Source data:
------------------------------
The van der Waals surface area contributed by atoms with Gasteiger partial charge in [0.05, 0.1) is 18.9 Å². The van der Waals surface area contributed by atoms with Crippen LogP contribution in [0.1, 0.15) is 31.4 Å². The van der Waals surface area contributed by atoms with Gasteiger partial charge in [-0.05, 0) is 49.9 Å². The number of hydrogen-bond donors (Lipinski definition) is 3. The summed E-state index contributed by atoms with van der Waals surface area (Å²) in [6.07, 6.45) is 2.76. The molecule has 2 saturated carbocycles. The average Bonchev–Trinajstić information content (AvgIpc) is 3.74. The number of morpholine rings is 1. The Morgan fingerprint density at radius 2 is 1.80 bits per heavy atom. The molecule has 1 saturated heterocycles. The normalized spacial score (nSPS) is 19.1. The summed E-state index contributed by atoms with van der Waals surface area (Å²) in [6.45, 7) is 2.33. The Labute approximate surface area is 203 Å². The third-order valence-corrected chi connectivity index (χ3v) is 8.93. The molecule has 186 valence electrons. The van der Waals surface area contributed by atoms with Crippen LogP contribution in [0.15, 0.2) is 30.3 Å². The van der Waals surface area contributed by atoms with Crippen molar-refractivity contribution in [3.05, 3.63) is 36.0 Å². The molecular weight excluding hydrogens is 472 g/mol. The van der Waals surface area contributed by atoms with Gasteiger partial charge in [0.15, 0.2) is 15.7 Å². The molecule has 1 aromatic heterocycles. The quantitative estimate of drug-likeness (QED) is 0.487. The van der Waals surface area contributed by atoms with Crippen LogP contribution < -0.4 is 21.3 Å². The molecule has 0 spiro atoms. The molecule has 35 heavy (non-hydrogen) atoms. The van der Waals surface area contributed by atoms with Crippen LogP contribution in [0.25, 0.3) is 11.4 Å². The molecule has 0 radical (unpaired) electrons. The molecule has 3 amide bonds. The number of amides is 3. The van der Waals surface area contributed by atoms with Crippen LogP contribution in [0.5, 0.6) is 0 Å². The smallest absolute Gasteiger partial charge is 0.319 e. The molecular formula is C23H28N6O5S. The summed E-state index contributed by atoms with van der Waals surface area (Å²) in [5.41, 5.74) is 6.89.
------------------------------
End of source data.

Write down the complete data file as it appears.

The van der Waals surface area contributed by atoms with Gasteiger partial charge in [0.05, 0.1) is 18.9 Å². The van der Waals surface area contributed by atoms with Crippen LogP contribution in [0.1, 0.15) is 31.4 Å². The van der Waals surface area contributed by atoms with Gasteiger partial charge in [-0.05, 0) is 49.9 Å². The number of hydrogen-bond donors (Lipinski definition) is 3. The summed E-state index contributed by atoms with van der Waals surface area (Å²) in [6.07, 6.45) is 2.76. The molecule has 2 saturated carbocycles. The average Bonchev–Trinajstić information content (AvgIpc) is 3.74. The number of morpholine rings is 1. The Morgan fingerprint density at radius 2 is 1.80 bits per heavy atom. The molecule has 1 saturated heterocycles. The normalized spacial score (nSPS) is 19.1. The summed E-state index contributed by atoms with van der Waals surface area (Å²) in [6.45, 7) is 2.33. The Labute approximate surface area is 203 Å². The third-order valence-corrected chi connectivity index (χ3v) is 8.93. The molecule has 186 valence electrons. The van der Waals surface area contributed by atoms with Crippen LogP contribution in [0.15, 0.2) is 30.3 Å². The van der Waals surface area contributed by atoms with Crippen molar-refractivity contribution in [3.05, 3.63) is 36.0 Å². The molecular weight excluding hydrogens is 472 g/mol. The van der Waals surface area contributed by atoms with Gasteiger partial charge in [0.15, 0.2) is 15.7 Å². The molecule has 1 aromatic heterocycles. The quantitative estimate of drug-likeness (QED) is 0.487. The van der Waals surface area contributed by atoms with Crippen LogP contribution < -0.4 is 21.3 Å². The molecule has 0 spiro atoms. The molecule has 35 heavy (non-hydrogen) atoms. The van der Waals surface area contributed by atoms with Crippen LogP contribution in [0.25, 0.3) is 11.4 Å². The molecule has 0 radical (unpaired) electrons. The molecule has 3 amide bonds. The number of amides is 3. The van der Waals surface area contributed by atoms with Crippen LogP contribution in [0.5, 0.6) is 0 Å². The smallest absolute Gasteiger partial charge is 0.319 e. The molecular formula is C23H28N6O5S. The summed E-state index contributed by atoms with van der Waals surface area (Å²) in [5.41, 5.74) is 6.89.